As I approached this mother’s day some of my connections with my own mental health and that of my family were clearly on my mind. As I look back and recall my mom and my similar struggles, I notice some of the debilitating effects of anxiety. For us how it lent to becoming obsessive internally, and the outward display in our behaviour.
The feeling of inferiority amidst the people you love.
The sense that people are not holding your best interests in mind.
The inability to let things go, until they eat at yourself and everyone around you.
The fixation with the thoughts and motives of others.
The inexplicable outbursts as some form of pressure release.
And of course, the incredible loneliness in not being able to balance your internal processing with the actions and obsessive points around you.
This is a state of insecurity. A tension between what we desire around us and the incomplete sense of being within. The desire for others to be what we want them to be in the moment, but ultimately projecting our feelings of insufficiency on them in a state of overreaction. Anxiety brought me to a state of obsessive compulsion, and the better I got, the more familiar it looked.
I remember many peaceful moments of my mom. Her singing with my aunt when I wasMom's Headstone quite young. Shucking corn, cracking peas, and working in the garden. Consoling me and offering peaceful words when I could not get certain things out of my head as a preteen. It was peace she did not always know, and looking back, I wish she did.
What does that mean for me today?
In some ways I am glad I burned out when I did. I do not know where things would have gone if I had not, as strange as that may seem. And of course, I can say that now, not then. Peace is desirable, but not easily held. For some of us it is something decided upon and a project at work from within…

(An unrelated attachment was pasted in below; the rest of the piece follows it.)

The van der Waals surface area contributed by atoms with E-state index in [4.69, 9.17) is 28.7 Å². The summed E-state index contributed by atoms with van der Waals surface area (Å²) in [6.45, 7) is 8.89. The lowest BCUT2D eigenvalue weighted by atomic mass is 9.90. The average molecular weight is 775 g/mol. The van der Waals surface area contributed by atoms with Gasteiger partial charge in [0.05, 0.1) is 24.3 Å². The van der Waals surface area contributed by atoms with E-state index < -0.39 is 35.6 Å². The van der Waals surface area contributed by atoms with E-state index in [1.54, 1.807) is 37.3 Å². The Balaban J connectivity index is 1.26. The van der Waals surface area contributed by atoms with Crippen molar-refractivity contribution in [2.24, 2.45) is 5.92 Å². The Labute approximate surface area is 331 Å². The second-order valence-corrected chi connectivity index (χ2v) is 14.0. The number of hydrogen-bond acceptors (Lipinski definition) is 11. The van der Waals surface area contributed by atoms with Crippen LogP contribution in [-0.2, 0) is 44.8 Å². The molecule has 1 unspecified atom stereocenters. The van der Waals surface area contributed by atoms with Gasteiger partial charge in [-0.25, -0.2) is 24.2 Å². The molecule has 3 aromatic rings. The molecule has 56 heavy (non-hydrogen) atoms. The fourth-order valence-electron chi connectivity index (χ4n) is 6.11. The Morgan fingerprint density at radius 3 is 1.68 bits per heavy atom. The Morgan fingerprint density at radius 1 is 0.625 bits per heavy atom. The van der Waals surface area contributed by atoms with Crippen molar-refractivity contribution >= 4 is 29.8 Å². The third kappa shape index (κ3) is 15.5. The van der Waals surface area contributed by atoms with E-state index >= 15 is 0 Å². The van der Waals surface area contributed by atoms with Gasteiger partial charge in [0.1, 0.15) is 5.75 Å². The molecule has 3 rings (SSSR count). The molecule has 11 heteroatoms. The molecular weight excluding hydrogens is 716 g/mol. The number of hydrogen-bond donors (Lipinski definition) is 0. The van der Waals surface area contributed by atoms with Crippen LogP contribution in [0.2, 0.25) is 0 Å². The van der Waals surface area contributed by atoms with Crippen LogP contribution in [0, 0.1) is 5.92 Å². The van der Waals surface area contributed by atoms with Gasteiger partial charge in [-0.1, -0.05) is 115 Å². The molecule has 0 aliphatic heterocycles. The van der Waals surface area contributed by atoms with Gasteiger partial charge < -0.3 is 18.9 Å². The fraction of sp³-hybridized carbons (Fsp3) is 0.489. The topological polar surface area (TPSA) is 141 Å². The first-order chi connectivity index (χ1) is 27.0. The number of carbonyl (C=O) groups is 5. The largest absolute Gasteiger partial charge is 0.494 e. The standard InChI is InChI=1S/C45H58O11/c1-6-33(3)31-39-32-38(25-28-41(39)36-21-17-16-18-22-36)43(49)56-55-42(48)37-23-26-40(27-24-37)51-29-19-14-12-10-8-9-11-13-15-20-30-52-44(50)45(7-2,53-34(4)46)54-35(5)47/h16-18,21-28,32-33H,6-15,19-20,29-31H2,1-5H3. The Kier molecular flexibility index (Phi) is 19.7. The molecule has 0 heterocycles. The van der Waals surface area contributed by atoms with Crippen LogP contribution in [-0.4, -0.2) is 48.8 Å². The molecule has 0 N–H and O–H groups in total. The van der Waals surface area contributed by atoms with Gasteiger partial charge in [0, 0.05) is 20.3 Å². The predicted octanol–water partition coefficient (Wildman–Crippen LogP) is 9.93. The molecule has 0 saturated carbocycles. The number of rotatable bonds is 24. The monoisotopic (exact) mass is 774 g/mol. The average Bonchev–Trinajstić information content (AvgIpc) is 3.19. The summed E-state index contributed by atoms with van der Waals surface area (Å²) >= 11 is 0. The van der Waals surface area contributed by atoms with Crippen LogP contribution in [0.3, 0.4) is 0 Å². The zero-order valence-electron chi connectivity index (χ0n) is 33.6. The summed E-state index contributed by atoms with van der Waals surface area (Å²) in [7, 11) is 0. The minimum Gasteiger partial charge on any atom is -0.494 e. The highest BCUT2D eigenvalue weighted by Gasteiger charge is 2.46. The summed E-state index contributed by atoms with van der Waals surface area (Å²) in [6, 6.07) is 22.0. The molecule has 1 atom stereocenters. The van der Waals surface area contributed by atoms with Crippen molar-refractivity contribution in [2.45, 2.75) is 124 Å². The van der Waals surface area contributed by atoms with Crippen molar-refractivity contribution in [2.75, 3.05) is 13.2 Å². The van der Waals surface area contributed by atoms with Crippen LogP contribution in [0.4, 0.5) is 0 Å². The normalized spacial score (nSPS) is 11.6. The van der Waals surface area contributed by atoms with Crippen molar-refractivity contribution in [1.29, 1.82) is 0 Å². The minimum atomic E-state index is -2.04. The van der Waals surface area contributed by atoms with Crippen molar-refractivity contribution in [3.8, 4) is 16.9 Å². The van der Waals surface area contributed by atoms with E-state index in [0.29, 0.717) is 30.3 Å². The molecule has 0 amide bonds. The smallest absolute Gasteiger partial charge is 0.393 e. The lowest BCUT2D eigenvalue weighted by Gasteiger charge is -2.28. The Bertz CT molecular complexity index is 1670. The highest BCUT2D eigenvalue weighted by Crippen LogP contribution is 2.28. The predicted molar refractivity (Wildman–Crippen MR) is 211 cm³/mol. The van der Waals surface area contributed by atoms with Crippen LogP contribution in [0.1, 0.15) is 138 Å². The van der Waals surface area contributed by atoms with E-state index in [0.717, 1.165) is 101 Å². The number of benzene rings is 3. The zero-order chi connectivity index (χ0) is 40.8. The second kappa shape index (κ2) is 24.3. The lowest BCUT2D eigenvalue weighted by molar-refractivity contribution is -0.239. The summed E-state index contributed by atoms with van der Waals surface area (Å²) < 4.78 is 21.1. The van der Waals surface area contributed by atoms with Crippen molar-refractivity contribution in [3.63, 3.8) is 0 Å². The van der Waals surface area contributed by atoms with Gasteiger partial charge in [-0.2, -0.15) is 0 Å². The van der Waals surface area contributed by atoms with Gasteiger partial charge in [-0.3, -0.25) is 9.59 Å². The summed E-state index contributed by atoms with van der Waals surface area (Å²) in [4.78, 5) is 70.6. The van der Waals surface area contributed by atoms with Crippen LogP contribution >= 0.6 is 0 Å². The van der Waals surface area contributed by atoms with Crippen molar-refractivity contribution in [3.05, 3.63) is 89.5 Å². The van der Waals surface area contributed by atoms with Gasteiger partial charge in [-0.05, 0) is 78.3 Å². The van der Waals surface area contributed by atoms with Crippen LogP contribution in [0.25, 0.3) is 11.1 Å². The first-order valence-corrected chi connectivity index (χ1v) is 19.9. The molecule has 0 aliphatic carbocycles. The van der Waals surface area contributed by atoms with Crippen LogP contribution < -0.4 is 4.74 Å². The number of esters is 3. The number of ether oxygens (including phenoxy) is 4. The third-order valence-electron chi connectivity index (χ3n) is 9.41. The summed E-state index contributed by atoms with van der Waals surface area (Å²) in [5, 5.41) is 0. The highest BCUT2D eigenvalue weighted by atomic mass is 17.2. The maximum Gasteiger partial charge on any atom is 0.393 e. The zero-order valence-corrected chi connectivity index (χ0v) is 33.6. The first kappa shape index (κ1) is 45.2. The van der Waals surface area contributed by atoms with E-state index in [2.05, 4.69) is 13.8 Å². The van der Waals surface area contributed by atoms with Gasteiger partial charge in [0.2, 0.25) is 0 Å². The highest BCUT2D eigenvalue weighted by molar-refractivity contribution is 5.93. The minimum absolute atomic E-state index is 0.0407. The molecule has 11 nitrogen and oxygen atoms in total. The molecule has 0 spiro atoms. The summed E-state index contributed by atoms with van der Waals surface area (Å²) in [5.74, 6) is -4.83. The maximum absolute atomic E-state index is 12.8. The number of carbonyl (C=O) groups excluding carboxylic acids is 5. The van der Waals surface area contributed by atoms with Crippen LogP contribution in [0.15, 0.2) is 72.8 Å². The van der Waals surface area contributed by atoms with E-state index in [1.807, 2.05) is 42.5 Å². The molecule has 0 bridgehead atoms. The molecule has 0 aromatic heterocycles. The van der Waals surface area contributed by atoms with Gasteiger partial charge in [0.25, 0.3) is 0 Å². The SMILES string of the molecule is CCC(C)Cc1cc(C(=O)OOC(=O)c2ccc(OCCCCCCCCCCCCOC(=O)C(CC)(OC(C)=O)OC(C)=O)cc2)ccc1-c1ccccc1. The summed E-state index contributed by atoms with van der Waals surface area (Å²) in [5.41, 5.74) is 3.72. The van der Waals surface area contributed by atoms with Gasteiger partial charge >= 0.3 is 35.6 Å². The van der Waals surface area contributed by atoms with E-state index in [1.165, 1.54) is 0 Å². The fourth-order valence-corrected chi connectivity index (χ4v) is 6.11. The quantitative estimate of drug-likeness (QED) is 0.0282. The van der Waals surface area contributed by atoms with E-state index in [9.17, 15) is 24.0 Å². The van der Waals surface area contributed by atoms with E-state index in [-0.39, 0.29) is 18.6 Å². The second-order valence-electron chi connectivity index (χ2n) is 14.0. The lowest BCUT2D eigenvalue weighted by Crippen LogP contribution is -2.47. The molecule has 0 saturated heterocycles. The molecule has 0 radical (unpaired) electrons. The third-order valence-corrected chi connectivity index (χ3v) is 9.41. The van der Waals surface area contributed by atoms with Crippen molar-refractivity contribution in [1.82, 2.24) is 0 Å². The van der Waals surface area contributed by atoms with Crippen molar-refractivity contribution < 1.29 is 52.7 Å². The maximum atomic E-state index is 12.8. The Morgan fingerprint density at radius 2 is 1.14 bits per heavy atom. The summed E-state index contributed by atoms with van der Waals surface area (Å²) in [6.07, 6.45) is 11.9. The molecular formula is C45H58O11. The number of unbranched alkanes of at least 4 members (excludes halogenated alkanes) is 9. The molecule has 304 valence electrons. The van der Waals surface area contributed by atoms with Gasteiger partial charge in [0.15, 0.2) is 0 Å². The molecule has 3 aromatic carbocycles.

Defining our self worth on the fact that God has called us worthy to be his kids.
Compartmentalizing what is important in the long run, and keeping the temporal woes at bay.
Taking time to look in the mirror and ask that person how they are doing today.
Not allowing our internal wrestling to become a death match by tagging in a close friend.
Recognizing when a worry has become an obsessive press on my mind.
Those are the things I learned to look for, and continue to learn about as I grow.
Because I do not want to wait till the grave to feel peace.

3 thoughts on “The Worrisome Mother: Mental health and the family tree

  1. Thanks for sharing these thoughts, Eric. It’s only when we become vulnerable with one another that we can appreciate each other as a unique creation of God and learn to receive from one another. My brokenness took on a different form, but I had to come to the end of myself before I really started to look up. Keep up the great work you are doing.

    Liked by 1 person

  2. Thanks Eric. Great thoughts and well-written. Lots of cool descriptors to bring me down memory lane and ponder your reflective questions. I’d like to meet your Mom again.

    Liked by 1 person